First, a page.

Major General George Owen Squier (March 21, 1863 - March 24, 1934) was born in Dryden, Michigan, United States. He graduated from the United States Military Academy in 1887 and received a Ph.D. from Johns Hopkins University in 1893.
George Squier wrote and edited many books and articles on the subject of radio and electricity. An inventor, his biggest contribution was that of multiplexing in 1910 for which he was elected to the National Academy of Science in 1919.
Read about George Owen Squier's invention of the use of trees as radio antennas, free from rexresearch.com. As executive officer to the Chief Signal Officer, U.S. Signal Corps, Squier was instrumental in the establishment of the Aeronautical Division, U.S. Signal Corps, the first organizational ancestor of the US Air Force in 1907. He also was the first military passenger in an airplane on September 12, 1908, and working with the Wright Brothers was responsible for the purchase of the first airplanes by the US Army in 1909. From May 1916 to February 1917 he was Chief of the Aviation Section, U.S. Signal Corps, the first successor of the Aeronautical Division, before being promoted to major general and appointed Chief Signal Officer during World War I.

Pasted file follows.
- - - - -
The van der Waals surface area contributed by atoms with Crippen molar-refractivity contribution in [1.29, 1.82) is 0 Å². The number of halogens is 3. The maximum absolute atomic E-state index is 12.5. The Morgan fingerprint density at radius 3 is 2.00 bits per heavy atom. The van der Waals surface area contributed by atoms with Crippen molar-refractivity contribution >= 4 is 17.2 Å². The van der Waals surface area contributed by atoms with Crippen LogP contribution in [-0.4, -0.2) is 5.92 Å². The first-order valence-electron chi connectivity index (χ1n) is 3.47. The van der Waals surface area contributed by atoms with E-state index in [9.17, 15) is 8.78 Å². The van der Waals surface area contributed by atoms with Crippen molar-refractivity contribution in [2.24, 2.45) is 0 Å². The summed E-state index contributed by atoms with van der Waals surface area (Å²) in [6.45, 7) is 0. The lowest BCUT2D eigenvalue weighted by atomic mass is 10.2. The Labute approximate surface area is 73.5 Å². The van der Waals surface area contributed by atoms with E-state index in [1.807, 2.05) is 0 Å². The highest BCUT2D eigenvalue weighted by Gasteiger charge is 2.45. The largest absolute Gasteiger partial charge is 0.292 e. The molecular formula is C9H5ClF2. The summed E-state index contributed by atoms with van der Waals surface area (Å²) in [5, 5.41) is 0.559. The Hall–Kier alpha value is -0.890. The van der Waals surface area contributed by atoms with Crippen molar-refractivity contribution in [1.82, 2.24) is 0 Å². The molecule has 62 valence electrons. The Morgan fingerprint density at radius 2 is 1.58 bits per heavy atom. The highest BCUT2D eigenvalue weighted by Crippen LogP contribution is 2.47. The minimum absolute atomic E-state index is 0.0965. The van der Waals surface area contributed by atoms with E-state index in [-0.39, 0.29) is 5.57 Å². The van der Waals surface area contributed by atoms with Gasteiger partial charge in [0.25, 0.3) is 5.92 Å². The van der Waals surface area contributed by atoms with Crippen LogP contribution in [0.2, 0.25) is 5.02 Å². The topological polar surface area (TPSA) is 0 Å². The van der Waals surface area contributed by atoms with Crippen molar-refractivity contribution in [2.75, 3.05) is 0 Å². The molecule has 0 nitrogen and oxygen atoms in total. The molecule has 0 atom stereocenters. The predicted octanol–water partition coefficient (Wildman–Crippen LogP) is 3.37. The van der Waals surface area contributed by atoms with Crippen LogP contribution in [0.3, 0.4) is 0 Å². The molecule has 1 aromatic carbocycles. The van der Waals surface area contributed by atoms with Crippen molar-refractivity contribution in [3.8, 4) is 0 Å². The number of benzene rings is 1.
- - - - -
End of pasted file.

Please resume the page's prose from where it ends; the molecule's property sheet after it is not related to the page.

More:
In 1922 he created Wired Radio, a service that piped music to businesses and subscribers over wires. Liking how 'Kodak' was a made up name, in 1934, he decided later to change the service's name to 'Muzak'.
Asked how to say his name, he told The Literary Digest it was pronounced like the word square.
He died later in 1934 of pneumonia.
In 1943, the U.S. Navy named troopship USS General G. O. Squier (AP-130) in his honor. It was the lead ship of its class, which was known as the General G. O. Squier class of transport ships.